Is Twitter really a news site?

Twitter now characterises itself as a news site rather than a social network – but is this just a rogue decision from them or a representation of the zeitgeist?

Back in April, Twitter moved its app from the ‘social networking’ category across to ‘news’ on Apple’s App Store, where it quickly reached #1. The move could be seen as strategic, given it previously sat at #5 behind Facebook, Instagram, Messenger and WhatsApp. It could also have been a tactical play to put Twitter in front of an audience looking for new ways in which to receive news, as opposed to the other way round. The timing of the move was somewhat suspicious, following the announcement that Q1 user growth had barely increased from the quarter before.

The Reuters Institute for the Study of Journalism released its Digital News Report a couple of months later. One of the main findings in the report was that half of those surveyed use social media as a news source, with one in 10 describing it as their main source. However, it wasn’t Twitter that came out ahead in this respect but rather Facebook, which was by far the most popular platform for finding, reading, watching and sharing news.

It could be that Twitter was the first to think of making the change, or that it had the motivation it needed to make the switch. While Facebook’s growth continues, it doesn’t need to make use of tactics to attract users. Either way, the decision is certainly not without merit.

For the first time, young people are turning to social media as opposed to television for their news. Half of the report’s global sample said they use their smartphone to read the news while computer use is falling. There are a number of reasons that are likely contributing to this. The lack of paywalls on social media means users are not bounced off sites; although people expressed concerns about algorithms, younger users are far more comfortable with them as they offer personalised recommendations based on prior consumption; and a quarter of internet news users share their news on social media, which discourages cross-channel browsing and draws the discussions, and the news itself, onto social platforms. Social media also means users can pick and choose what they read, and news aggregators (such as Apple News) mean they can create their very own news sites made up of their favourite sources.

The rise of online and social media in news consumption could be attributed to this control that people now have over what they see. The combination of being able to choose who to follow and algorithms that offer up relevant and similar news stories means that people are their own editors. It’s not that they don’t want high-quality journalism or well-regarded publications, but rather that they want to be able to create their own news portal where they can get the exact and specific breadth and depth of information they want.

With the inclusion of algorithms, however, social networks run the risk of creating echo chambers and encouraging re-enforcement of already-held beliefs. In a newspaper, readers are presented with numerous articles by multiple journalists and contributors, including opinion pieces and columns. News aggregators are more similar to this model, but algorithms have a long way to go to offer people a full picture. Possibly the biggest example of this was seen in the US election – the Wall Street Journal’s project ‘Blue Feed, Red Feed’ showed just how markedly Facebook users’ timelines can differ depending on whether they tend to read more liberal or more conservative articles. Although the election is a particularly dramatic example of this, it does highlight the need for more diverse opinions and perspectives.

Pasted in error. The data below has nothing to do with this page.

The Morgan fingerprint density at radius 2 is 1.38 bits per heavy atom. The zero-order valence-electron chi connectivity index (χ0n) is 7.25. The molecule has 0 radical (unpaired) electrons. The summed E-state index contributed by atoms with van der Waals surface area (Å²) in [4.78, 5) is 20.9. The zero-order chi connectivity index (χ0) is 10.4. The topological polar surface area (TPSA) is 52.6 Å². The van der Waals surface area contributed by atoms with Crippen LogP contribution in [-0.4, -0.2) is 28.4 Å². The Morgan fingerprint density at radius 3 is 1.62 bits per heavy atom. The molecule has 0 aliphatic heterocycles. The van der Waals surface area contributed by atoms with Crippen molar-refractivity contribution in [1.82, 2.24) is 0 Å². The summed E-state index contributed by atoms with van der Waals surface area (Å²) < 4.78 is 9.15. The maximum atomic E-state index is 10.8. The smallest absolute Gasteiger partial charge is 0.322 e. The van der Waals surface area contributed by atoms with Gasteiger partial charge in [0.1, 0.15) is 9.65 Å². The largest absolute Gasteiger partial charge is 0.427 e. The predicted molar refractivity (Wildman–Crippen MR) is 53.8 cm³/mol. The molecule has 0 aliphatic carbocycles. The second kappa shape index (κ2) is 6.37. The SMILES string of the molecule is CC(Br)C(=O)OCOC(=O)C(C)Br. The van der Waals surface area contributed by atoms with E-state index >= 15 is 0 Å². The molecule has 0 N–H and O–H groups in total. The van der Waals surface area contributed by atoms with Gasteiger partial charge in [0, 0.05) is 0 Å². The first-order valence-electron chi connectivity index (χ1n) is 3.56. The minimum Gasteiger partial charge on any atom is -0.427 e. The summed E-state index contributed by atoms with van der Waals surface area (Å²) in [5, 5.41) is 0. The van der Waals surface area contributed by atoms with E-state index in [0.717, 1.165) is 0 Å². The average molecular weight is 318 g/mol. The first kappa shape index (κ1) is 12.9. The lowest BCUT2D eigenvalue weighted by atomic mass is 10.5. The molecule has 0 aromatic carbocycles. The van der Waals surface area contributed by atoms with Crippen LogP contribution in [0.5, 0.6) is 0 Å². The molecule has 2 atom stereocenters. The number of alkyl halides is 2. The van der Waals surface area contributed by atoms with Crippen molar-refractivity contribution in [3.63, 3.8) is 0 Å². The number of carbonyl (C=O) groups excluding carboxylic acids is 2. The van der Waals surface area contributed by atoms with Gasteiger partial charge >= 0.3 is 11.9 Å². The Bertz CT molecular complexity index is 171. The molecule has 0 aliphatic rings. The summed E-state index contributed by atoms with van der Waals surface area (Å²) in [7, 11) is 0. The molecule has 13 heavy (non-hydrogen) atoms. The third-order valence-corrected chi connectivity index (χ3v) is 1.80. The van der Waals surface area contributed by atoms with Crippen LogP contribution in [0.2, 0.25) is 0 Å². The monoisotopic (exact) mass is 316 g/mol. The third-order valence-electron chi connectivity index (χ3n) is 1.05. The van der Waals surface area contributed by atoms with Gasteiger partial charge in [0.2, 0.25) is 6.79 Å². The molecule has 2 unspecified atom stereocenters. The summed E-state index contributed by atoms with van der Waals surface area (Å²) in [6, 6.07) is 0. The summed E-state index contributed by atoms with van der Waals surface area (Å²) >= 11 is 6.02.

Algorithms are still fairly new and will continue to be tweaked and updated to give users the best possible experience. One way Facebook could skirt the issue of polarisation would be an ‘opposing viewpoints’ button, which could offer contrasting opinions without any decline in user control. Whether this would be used is another question entirely, but it would at least give people the opportunity to see a more holistic picture of the issue they are reading about.

Ultimately, if people want total control over the news they read – which is a fair assumption to make given the growing popularity of social media over traditional news sources – they will also have to trust themselves to shoulder the burden of impartiality and diversity, which brings us full circle to the way in which news is presented in a newspaper or on television. While young people are moving in their droves towards social media to read the news, it seems that they want the way in which they fundamentally digest news stories to stay the same.

Perhaps Twitter has cottoned onto something: that it’s time to stop denying that social media is just for sharing photos and chatting with friends, but that it’s the new way to consume news. Twitter might be one step ahead of everyone else. Facebook needs to put some thought into how it can best use algorithms as a ‘news’ site, and the publishers themselves need to change how they supply news. If not, they run the risk of being edited post-publication and losing control over their finished product.

Written by Rebecca Ingram, Senior Digital Account Executive (@_beccaingram)

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